Varying levels of contamination on properties cited as reason

 

IMLAY CITY — After months and months of meetings, environmental testing and legal opinions on a possible deal, the Tri-City Times has learned Sage Creek Winery has backed away from a potential deal to purchase city-owned property for an expansion of their Memphis-based operation.

Earlier this year, Sage Creek officials and supporters filled the Imlay City Commission meeting room to give a presentation of their business plan to come to Imlay City.

The intent was to negotiate a deal with city officials on purchasing three parcels of land; the old city fire hall, the former DPW garage and a property that’s known as ‘the old sign shop.”

Three sections of city-owned property have each tested positive for some degree of soil contamination, halting plans for Sage Creek to bring their successful winery business to Imlay City. Pictured above, Sage Creek representatives speak with the Imlay City Commission earlier last year.

However, environmental issues came to light, following soil testing done this fall. That, combined with long, drawn out legal issues in getting a deal done, were all factors in the process. At several city commission meetings this summer and early fall, commission members expressed their frustration at how long the process was taking.

In an email to the city from one of the owners of Sage Creek, Mike Dausey, it states, “We wanted to reach out and inform everyone involved that we have decided to put the Imlay City Project on hold for now.”

The message went on to say, “After the latest developments, regarding the fire hall’s additional testing that needs to be completed; I know from experience that the State and Federal regulations for alcohol production at the fire hall will not be approved until all testing is completed.”

Dausey concluded by saying, “We want to thank everyone for the consideration and opportunity for this potential partnership and the work everyone did to try and make it a reality.”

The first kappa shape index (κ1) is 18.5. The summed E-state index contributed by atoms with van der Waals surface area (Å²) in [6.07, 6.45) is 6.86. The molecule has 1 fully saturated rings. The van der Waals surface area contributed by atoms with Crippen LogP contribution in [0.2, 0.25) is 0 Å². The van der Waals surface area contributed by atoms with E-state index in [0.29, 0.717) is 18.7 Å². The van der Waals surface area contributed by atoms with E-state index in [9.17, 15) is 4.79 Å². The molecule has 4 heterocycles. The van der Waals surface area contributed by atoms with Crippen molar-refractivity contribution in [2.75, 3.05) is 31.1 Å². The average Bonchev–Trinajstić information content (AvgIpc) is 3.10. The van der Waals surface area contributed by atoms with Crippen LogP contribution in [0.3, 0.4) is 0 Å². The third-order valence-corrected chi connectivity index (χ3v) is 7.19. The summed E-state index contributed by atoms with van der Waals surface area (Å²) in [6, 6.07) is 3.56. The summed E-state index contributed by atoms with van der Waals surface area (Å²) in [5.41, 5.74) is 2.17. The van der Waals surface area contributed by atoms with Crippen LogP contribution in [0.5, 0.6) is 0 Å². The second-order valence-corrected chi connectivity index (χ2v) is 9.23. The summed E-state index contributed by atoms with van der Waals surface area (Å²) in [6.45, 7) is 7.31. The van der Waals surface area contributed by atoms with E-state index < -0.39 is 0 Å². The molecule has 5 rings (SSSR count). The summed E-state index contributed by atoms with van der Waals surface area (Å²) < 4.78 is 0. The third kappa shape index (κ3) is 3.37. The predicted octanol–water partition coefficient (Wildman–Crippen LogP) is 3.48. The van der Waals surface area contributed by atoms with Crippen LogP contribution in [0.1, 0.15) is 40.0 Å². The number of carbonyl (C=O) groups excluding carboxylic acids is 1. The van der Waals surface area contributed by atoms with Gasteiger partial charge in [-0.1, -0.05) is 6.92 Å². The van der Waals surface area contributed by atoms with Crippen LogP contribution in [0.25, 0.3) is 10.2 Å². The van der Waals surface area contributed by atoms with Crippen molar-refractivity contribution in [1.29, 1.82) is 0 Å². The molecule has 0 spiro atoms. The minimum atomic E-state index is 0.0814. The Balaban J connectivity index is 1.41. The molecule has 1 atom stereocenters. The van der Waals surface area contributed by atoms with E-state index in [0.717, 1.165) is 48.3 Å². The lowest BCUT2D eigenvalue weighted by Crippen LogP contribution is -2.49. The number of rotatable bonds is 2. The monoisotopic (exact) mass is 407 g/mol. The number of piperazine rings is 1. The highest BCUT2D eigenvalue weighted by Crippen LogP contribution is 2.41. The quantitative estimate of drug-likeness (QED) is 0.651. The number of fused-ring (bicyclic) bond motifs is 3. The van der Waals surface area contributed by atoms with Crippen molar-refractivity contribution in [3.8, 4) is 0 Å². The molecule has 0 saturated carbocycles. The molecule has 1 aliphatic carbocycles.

The city had proposed a price tag of $50,000 for the three properties, along with other requirements covered in the proposed contract.

Sage Creek owners also had protections built into their part of the agreement, should it have been approved and they proceeded to invest thousands of dollars in renovations.

Eventually, both sides agreed it would be best to have the property tested for contamination. City Manager Craig Horton said test results from EGLE finally came back, after a lengthy delay, and the report showed all three sites “had issues.”

A meeting between all of those involved in the potential deal, including EGLE representatives, was planned for December 14.

Horton said despite the fact that the assigned EGLE representative, “was sensitive to our situation and was trying to find a way for it to work out,” ultimately, the Department of EGLE in Lansing was less cooperative and nixed the deal, unless radical improvements to the property were made.

Horton commented, “The City, DDA and Lapeer Development are still trying to set up a meeting with representatives at Sage Creek to see if there is anything any of us can do to help continue with the Imlay City site. As you can see, it is not the City causing the project to be put on hold, it is the State and we have no control over that.”

Dausey said owners have been looking at other potential sites for a possible expansion, mentioning the areas of Shelby Township, Sterling Heights or Rochester as possible locations.

“Nothing has been purchased. We are still looking,” he said. “We’ve kind of had a feeling since August or September that the Imlay City site was not going to work. We were looking forward to coming there.”

After sharing the news of the failed attempt last week with the city, Dausey told the Tri-City Times, “I really want to especially thank two people who really put a lot of time in to this, right from the start. Police Chief Brett Selby and Lapeer County Economic Development Corp. Executive Director, Sam Moore. Those guys were great to work with and did everything they possibly could. We don’t blame anyone. Especially the folks on the commission.”

Chief Selby, who was among those making initial contacts with Sage Creek owners about the possibility of locating in Imlay City is disappointed about the bad news.

“It’s very sad,” he said. “I started this whole process almost a year ago and now, it’s come down to this.”

While not calling anyone out by name, the Chief said he felt a few people (not from the city) involved in making the deal happen, instead “screwed up the whole deal.”

In light of the most recent loss of a potential business locating on the property, city officials have not said if they intend to attempt to have the contaminated soil on the site remediated to correct the situation.